Jeffersontown sustained two major fires in the 1920s, the second of which prompted stricter building regulations. On September 3, 1925, at 7:30 p.m., a fire started in the rear and outside of the Jeffersontown Garage, located to the left of where Kute's Liquors now stands. The new fire siren had been installed just a few days earlier, but its alarm did not do much to negate the fact that the fire truck was actually housed in the burning garage. The truck was removed from the garage, however, and water from the old mill pond behind Hewitt's Hardware store served to douse the flames.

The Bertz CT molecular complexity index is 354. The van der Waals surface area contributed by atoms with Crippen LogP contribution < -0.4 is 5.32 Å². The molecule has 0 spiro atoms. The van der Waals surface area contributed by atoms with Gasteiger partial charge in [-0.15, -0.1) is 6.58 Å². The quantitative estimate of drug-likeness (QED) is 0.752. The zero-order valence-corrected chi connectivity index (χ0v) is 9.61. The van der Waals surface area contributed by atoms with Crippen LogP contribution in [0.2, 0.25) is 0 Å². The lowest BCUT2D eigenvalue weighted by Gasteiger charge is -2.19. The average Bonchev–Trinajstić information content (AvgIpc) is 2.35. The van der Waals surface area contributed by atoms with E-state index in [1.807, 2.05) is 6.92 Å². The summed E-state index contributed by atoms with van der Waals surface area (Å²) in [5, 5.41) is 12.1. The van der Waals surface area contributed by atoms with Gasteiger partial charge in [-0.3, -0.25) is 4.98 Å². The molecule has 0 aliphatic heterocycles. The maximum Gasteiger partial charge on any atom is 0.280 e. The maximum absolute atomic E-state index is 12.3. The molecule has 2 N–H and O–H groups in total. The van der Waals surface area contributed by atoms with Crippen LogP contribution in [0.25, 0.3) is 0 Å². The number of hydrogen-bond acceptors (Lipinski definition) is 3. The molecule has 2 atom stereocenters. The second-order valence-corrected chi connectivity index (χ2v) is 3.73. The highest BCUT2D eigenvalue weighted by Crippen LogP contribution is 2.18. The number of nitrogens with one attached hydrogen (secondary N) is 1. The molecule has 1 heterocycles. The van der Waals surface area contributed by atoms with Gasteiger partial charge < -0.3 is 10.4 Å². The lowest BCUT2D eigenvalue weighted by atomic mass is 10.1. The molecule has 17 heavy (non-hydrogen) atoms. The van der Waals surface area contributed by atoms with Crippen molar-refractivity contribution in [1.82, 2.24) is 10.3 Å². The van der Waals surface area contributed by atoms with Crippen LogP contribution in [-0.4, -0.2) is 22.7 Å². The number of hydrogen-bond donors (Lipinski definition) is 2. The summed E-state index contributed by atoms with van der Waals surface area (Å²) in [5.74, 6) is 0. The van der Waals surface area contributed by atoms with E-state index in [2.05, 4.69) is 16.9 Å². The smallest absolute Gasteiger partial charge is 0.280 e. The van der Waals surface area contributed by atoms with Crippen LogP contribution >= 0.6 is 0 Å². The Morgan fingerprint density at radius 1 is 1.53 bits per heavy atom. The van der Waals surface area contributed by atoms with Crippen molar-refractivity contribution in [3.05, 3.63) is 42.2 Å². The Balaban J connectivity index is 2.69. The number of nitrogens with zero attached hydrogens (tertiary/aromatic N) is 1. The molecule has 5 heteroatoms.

Many buildings were destroyed by the blaze. The Stucky and Smith families were completely displaced, as was the Robinson family, who owned the Jeffersontown Garage and lived in a nearby cottage. The fire also affected Dr. Stucky's medical practice, as well as the Myers & Blankenbaker Funeral Home.
This fire convinced town leaders that buildings needed to be constructed of something more durable than wood frames, so they ordered that terra cotta tile be used for any new buildings in town -- today the home/office of Dr. J.R. Shacklette stands in testimony of this decree.